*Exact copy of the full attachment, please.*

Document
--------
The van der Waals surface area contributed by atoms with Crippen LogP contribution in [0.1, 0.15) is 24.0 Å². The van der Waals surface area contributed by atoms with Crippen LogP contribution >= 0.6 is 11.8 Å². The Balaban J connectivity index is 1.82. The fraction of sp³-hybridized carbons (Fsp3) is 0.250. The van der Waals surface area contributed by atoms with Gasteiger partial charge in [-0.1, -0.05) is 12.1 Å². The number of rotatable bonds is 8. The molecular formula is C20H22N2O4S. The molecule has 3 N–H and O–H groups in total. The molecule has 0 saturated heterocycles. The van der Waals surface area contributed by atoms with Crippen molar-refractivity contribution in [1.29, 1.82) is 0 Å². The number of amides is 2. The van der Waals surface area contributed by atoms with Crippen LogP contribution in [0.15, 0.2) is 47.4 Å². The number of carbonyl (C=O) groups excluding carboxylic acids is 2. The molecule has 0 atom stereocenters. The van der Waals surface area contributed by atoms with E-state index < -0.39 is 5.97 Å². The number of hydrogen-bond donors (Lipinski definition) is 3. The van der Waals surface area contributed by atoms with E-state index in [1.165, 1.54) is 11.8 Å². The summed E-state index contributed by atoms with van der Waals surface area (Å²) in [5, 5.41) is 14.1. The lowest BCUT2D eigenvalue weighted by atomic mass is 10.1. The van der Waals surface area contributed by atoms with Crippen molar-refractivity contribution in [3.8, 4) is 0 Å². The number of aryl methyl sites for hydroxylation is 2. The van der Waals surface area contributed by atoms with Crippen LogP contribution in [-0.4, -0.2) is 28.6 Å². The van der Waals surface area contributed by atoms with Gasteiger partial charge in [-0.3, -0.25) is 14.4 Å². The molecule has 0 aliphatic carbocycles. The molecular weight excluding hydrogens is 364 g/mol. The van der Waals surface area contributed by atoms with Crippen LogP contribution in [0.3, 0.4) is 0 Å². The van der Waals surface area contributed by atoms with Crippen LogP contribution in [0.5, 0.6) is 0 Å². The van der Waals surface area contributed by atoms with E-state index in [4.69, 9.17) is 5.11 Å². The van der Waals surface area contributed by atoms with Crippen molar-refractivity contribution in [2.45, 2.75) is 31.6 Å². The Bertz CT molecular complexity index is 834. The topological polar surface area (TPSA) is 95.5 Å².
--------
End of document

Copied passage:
The van der Waals surface area contributed by atoms with Crippen LogP contribution in [0.1, 0.15) is 24.0 Å². The van der Waals surface area contributed by atoms with Crippen LogP contribution >= 0.6 is 11.8 Å². The Balaban J connectivity index is 1.82. The fraction of sp³-hybridized carbons (Fsp3) is 0.250. The van der Waals surface area contributed by atoms with Gasteiger partial charge in [-0.1, -0.05) is 12.1 Å². The number of rotatable bonds is 8. The molecular formula is C20H22N2O4S. The molecule has 3 N–H and O–H groups in total. The molecule has 0 saturated heterocycles. The van der Waals surface area contributed by atoms with Crippen molar-refractivity contribution in [1.29, 1.82) is 0 Å². The number of amides is 2. The van der Waals surface area contributed by atoms with Crippen LogP contribution in [0.15, 0.2) is 47.4 Å². The number of carbonyl (C=O) groups excluding carboxylic acids is 2. The molecule has 0 atom stereocenters. The van der Waals surface area contributed by atoms with E-state index < -0.39 is 5.97 Å². The number of hydrogen-bond donors (Lipinski definition) is 3. The van der Waals surface area contributed by atoms with E-state index in [1.165, 1.54) is 11.8 Å². The summed E-state index contributed by atoms with van der Waals surface area (Å²) in [5, 5.41) is 14.1. The lowest BCUT2D eigenvalue weighted by atomic mass is 10.1. The van der Waals surface area contributed by atoms with Crippen molar-refractivity contribution in [3.8, 4) is 0 Å². The number of aryl methyl sites for hydroxylation is 2. The van der Waals surface area contributed by atoms with Crippen LogP contribution in [-0.4, -0.2) is 28.6 Å². The van der Waals surface area contributed by atoms with Gasteiger partial charge in [-0.3, -0.25) is 14.4 Å². The molecule has 0 aliphatic carbocycles. The molecular weight excluding hydrogens is 364 g/mol. The van der Waals surface area contributed by atoms with Crippen LogP contribution in [0.3, 0.4) is 0 Å². The van der Waals surface area contributed by atoms with Crippen LogP contribution in [0.5, 0.6) is 0 Å². The van der Waals surface area contributed by atoms with E-state index in [4.69, 9.17) is 5.11 Å². The van der Waals surface area contributed by atoms with Crippen molar-refractivity contribution in [2.45, 2.75) is 31.6 Å². The Bertz CT molecular complexity index is 834. The topological polar surface area (TPSA) is 95.5 Å².